5 Steps to Increase Your Workers’ Comp Weekly Checks

5 Steps to Increase Your Workers’ Comp Weekly Checks
Increase Your Workers’ Comp Weekly Checks

You’ve had a covered accident at work and you’ve waited the requisite time period to start receiving your weekly check. Lo and behold, the check doesn’t even come close to your take home pay. In fact it’s a lot less.  What do you do now?

Georgia workers’ comp law states that you are entitled to receive 2/3 of an average of 13 weeks of your gross earnings before your accident.  For example, if you had an accident on June 30, 2016 and average gross earnings of $900, 2/3rds would be $600. Wait, don’t be too hasty. You wouldn’t even be entitled to $600 because there also is a maximum rate of $550.00 for that particular date of injury. (A table of maximum comp rates are below.)* Now going back to our topic on how to increase your weekly check if you are not receiving the max rate.

1.    First, you will want to request a copy of the Wage Statement which is on the back of Board form WC-1 First Report of Injury or the old WC-6 Wage Statement that is sometimes still used. Look this statement over carefully and see if the wages used are yours and whether the gross instead of the net was used. Request your payroll history unless you have your pay stubs so you have them to compare to. If these are your gross wages and are accurately recorded, go to the next step.

2.    Your second step will be to determine whether you worked “substantially the whole” of 13 weeks. Now you’re thinking what the dickens does that mean? Does that mean you had to work some hours each of the 13 weeks? Or at least 12 of the 13 weeks? What if you had a slow-down in the plant? Or your job got rained out for 3 weeks? Well, it does get a bit complicated, but let me try to help make sense of the “substantially the whole” phrase.  If you missed 1 week out of the 13 weeks, it would still be substantially the whole of 13. But, if you missed 2 weeks out of the 13, you can bet the bank it’s not substantially the whole, and ask for the wages of similar employees or your full-time wage if there are no similar employees.  Note, if your hours normally vary, this doesn’t count as not “substantially the whole. However, if there were several weeks where your hours were cut and you worked less hours I’d argue you did not work “substantially the whole” of 13 weeks. If your weekly check is still below the maximum go to the third step.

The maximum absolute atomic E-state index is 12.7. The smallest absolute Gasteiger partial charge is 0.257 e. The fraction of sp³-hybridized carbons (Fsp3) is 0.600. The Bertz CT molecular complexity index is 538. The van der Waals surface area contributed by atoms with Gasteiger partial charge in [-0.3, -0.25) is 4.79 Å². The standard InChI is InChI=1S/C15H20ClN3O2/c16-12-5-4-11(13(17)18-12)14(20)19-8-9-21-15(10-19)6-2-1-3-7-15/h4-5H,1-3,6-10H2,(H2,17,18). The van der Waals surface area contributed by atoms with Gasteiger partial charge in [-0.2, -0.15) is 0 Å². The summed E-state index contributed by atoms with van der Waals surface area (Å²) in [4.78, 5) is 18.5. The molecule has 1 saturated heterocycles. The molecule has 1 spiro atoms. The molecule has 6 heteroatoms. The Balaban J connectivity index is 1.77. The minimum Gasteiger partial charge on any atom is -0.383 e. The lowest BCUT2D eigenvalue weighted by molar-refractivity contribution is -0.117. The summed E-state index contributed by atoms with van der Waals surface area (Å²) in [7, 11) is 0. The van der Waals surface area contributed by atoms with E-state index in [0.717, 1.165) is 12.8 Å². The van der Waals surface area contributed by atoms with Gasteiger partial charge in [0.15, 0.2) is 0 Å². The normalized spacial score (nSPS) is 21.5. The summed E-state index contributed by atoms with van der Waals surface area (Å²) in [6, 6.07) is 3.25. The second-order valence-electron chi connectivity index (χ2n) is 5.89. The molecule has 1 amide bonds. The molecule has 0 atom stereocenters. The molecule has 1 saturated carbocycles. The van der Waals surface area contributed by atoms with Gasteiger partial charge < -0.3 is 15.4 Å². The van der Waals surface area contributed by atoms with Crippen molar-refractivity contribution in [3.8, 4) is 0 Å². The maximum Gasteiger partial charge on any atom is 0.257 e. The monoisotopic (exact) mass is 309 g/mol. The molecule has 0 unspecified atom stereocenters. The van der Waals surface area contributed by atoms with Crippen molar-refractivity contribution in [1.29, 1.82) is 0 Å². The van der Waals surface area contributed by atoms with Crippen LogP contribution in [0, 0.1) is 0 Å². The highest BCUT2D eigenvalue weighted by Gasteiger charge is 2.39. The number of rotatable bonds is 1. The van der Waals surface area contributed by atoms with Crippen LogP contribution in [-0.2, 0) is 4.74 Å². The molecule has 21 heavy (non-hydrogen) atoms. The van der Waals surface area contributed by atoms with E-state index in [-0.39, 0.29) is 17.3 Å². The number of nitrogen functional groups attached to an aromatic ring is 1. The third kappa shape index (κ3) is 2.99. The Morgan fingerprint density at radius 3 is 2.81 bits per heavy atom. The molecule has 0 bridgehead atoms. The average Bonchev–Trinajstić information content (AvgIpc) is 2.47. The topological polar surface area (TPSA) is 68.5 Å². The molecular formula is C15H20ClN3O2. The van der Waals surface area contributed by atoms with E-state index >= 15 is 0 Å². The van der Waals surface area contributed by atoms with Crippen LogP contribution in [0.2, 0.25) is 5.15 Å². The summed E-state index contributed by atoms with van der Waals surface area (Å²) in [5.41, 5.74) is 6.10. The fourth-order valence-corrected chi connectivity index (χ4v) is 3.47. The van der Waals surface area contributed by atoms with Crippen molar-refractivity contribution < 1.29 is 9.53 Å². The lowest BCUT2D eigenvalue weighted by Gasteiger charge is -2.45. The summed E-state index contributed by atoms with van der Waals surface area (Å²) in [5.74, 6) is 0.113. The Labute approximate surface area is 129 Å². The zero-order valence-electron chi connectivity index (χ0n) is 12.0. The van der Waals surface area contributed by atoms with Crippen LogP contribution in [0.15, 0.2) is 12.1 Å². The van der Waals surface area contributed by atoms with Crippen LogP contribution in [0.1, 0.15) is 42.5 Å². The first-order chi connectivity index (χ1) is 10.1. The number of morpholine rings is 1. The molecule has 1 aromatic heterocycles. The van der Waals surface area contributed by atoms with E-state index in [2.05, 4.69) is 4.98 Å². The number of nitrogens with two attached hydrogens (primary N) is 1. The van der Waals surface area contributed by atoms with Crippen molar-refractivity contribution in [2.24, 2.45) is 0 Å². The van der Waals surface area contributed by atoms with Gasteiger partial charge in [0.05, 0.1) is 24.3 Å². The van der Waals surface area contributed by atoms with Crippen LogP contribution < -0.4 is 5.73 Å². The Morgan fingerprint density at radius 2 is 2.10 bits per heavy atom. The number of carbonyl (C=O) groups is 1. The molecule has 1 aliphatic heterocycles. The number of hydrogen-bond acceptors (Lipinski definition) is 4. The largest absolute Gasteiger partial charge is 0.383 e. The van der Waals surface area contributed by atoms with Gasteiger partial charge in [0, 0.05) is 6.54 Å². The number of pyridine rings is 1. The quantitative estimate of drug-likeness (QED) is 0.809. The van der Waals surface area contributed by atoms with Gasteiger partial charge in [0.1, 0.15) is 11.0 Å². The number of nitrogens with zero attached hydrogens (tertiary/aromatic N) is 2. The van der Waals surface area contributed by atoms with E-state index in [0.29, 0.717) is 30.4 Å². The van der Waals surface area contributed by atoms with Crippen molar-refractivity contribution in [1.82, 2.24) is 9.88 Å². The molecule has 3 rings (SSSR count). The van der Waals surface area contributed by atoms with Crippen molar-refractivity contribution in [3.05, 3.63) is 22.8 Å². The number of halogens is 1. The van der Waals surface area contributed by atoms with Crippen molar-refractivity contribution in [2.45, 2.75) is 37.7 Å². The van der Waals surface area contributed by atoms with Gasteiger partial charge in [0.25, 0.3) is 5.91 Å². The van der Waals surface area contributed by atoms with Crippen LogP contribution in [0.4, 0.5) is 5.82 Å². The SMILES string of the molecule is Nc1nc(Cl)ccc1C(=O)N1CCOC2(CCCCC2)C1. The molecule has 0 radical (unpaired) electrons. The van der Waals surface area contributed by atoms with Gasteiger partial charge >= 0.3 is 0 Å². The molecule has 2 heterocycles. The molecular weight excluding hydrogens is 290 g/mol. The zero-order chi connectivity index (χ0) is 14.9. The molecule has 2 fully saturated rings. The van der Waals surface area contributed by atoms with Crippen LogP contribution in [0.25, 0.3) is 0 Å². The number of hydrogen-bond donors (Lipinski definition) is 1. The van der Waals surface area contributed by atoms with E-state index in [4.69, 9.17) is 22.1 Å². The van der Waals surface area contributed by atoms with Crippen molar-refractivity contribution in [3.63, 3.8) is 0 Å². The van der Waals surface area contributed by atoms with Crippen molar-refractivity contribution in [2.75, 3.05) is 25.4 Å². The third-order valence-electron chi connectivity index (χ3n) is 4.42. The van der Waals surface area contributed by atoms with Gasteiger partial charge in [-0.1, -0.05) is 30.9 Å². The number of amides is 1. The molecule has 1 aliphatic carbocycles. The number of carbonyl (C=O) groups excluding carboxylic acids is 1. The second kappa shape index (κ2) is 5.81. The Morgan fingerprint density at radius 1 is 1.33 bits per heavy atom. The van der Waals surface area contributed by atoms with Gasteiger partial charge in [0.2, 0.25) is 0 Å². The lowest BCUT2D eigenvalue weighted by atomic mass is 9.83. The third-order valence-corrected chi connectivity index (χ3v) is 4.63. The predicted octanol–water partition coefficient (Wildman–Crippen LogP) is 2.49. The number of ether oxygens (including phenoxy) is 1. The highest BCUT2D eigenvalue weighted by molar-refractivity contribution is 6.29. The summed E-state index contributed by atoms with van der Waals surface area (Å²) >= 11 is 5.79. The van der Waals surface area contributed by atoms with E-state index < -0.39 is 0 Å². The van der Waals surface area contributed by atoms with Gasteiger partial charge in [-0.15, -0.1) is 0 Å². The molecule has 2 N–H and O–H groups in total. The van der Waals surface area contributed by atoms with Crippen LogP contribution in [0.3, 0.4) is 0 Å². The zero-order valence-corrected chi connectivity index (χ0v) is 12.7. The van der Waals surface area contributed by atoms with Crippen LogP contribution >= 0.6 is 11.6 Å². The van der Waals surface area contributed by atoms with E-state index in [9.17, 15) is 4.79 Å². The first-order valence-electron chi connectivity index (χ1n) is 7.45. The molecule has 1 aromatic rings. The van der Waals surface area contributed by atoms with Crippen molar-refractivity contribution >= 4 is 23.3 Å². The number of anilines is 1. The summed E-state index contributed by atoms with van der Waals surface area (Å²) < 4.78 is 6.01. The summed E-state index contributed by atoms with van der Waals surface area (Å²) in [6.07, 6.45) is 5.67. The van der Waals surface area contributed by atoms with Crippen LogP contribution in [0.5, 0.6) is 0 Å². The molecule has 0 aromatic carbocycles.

3.    Tips paid by customers should be included in your weekly wage to increase your weekly check.  Even tips not reported to the IRS can be included.  Still haven’t reached the maximum comp rate, move on to the next step.

4.    The fourth step is to check for bonuses.  Of course bonuses during the 13 weeks before the date of accident are considered.  But, wait for this….end-of-year bonuses are considered even though not paid during the 13 weeks preceding the date of accident. Nifty, huh?  Still not there, one final step…

5.    Fifth and final step is to check for any financial benefit or gain paid to you by your employer including food and housing and automobile expenses.  Keep in mind, the fair and reasonable value of the food and housing will be used. And, only where you received a real economic gain on the auto expenses after deducting for actual costs.

We at Affleck & Gordon are available 24/7 to assist you with any questions you may have on these steps to increase your weekly check.

*Table of maximum temporary total disability rates

1.    $575  July 1, 2016 to present

2.    $550 July 1, 2015 to June 30, 2016

3.    $525 July 1, 2013 to June 30, 2015

4.    $500 July 1, 2007 to June 30, 2013

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